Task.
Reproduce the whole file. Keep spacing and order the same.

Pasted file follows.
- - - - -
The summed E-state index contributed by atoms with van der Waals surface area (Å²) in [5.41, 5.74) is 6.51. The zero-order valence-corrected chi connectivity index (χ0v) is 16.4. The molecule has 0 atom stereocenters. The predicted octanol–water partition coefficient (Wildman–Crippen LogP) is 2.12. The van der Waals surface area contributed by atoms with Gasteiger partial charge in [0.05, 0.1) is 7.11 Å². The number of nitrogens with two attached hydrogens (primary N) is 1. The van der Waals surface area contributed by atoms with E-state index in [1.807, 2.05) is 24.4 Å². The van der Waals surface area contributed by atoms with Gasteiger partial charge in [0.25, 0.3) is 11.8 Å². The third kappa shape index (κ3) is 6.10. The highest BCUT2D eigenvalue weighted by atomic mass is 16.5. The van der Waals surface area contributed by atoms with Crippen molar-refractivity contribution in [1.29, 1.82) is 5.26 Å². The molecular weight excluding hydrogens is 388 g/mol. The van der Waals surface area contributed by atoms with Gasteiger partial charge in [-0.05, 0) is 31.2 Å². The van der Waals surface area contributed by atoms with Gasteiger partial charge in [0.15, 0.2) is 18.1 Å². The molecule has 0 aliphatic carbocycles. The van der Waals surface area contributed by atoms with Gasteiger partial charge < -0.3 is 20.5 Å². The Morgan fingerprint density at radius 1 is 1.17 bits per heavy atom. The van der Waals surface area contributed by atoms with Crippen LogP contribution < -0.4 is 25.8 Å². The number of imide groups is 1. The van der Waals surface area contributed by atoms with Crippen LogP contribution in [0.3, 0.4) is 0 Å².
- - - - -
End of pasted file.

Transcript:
The summed E-state index contributed by atoms with van der Waals surface area (Å²) in [5.41, 5.74) is 6.51. The zero-order valence-corrected chi connectivity index (χ0v) is 16.4. The molecule has 0 atom stereocenters. The predicted octanol–water partition coefficient (Wildman–Crippen LogP) is 2.12. The van der Waals surface area contributed by atoms with Gasteiger partial charge in [0.05, 0.1) is 7.11 Å². The number of nitrogens with two attached hydrogens (primary N) is 1. The van der Waals surface area contributed by atoms with E-state index in [1.807, 2.05) is 24.4 Å². The van der Waals surface area contributed by atoms with Gasteiger partial charge in [0.25, 0.3) is 11.8 Å². The third kappa shape index (κ3) is 6.10. The highest BCUT2D eigenvalue weighted by atomic mass is 16.5. The van der Waals surface area contributed by atoms with Crippen molar-refractivity contribution in [1.29, 1.82) is 5.26 Å². The molecular weight excluding hydrogens is 388 g/mol. The van der Waals surface area contributed by atoms with Gasteiger partial charge in [-0.05, 0) is 31.2 Å². The van der Waals surface area contributed by atoms with Gasteiger partial charge in [0.15, 0.2) is 18.1 Å². The molecule has 0 aliphatic carbocycles. The van der Waals surface area contributed by atoms with Gasteiger partial charge < -0.3 is 20.5 Å². The Morgan fingerprint density at radius 1 is 1.17 bits per heavy atom. The van der Waals surface area contributed by atoms with Crippen LogP contribution < -0.4 is 25.8 Å². The number of imide groups is 1. The van der Waals surface area contributed by atoms with Crippen LogP contribution in [0.3, 0.4) is 0 Å².